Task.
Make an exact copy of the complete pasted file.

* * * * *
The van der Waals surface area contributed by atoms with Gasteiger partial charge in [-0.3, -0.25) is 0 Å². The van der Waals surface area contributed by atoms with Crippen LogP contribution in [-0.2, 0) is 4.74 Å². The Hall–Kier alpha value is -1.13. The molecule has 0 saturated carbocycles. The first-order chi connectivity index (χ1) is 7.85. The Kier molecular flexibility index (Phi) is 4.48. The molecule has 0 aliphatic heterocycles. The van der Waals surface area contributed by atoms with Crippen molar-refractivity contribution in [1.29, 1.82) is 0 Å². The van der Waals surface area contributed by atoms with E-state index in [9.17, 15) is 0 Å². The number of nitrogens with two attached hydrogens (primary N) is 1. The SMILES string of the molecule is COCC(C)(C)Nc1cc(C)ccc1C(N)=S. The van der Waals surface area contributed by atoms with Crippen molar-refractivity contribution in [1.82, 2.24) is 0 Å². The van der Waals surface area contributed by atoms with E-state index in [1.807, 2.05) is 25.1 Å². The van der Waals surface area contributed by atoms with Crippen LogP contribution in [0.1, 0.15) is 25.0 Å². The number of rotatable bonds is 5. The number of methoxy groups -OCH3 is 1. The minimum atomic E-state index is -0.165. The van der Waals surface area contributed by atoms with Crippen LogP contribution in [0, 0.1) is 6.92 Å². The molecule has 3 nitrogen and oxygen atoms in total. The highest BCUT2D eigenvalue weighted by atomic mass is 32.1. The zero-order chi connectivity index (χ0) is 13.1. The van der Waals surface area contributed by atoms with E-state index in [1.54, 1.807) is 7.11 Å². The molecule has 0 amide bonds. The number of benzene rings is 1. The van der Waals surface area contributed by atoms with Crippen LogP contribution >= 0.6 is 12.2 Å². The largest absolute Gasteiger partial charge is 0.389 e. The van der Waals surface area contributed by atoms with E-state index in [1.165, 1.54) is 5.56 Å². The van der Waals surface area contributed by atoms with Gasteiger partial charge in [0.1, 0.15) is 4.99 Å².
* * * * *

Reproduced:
The van der Waals surface area contributed by atoms with Gasteiger partial charge in [-0.3, -0.25) is 0 Å². The van der Waals surface area contributed by atoms with Crippen LogP contribution in [-0.2, 0) is 4.74 Å². The Hall–Kier alpha value is -1.13. The molecule has 0 saturated carbocycles. The first-order chi connectivity index (χ1) is 7.85. The Kier molecular flexibility index (Phi) is 4.48. The molecule has 0 aliphatic heterocycles. The van der Waals surface area contributed by atoms with Crippen molar-refractivity contribution in [1.29, 1.82) is 0 Å². The van der Waals surface area contributed by atoms with E-state index in [9.17, 15) is 0 Å². The number of nitrogens with two attached hydrogens (primary N) is 1. The SMILES string of the molecule is COCC(C)(C)Nc1cc(C)ccc1C(N)=S. The van der Waals surface area contributed by atoms with Crippen molar-refractivity contribution in [1.82, 2.24) is 0 Å². The van der Waals surface area contributed by atoms with E-state index in [1.807, 2.05) is 25.1 Å². The van der Waals surface area contributed by atoms with Crippen LogP contribution in [0.1, 0.15) is 25.0 Å². The number of rotatable bonds is 5. The number of methoxy groups -OCH3 is 1. The minimum atomic E-state index is -0.165. The van der Waals surface area contributed by atoms with Crippen LogP contribution in [0, 0.1) is 6.92 Å². The molecule has 3 nitrogen and oxygen atoms in total. The highest BCUT2D eigenvalue weighted by atomic mass is 32.1. The zero-order chi connectivity index (χ0) is 13.1. The van der Waals surface area contributed by atoms with E-state index in [1.54, 1.807) is 7.11 Å². The molecule has 0 amide bonds. The number of benzene rings is 1. The van der Waals surface area contributed by atoms with Crippen LogP contribution >= 0.6 is 12.2 Å². The largest absolute Gasteiger partial charge is 0.389 e. The van der Waals surface area contributed by atoms with E-state index in [1.165, 1.54) is 5.56 Å². The van der Waals surface area contributed by atoms with Gasteiger partial charge in [0.1, 0.15) is 4.99 Å².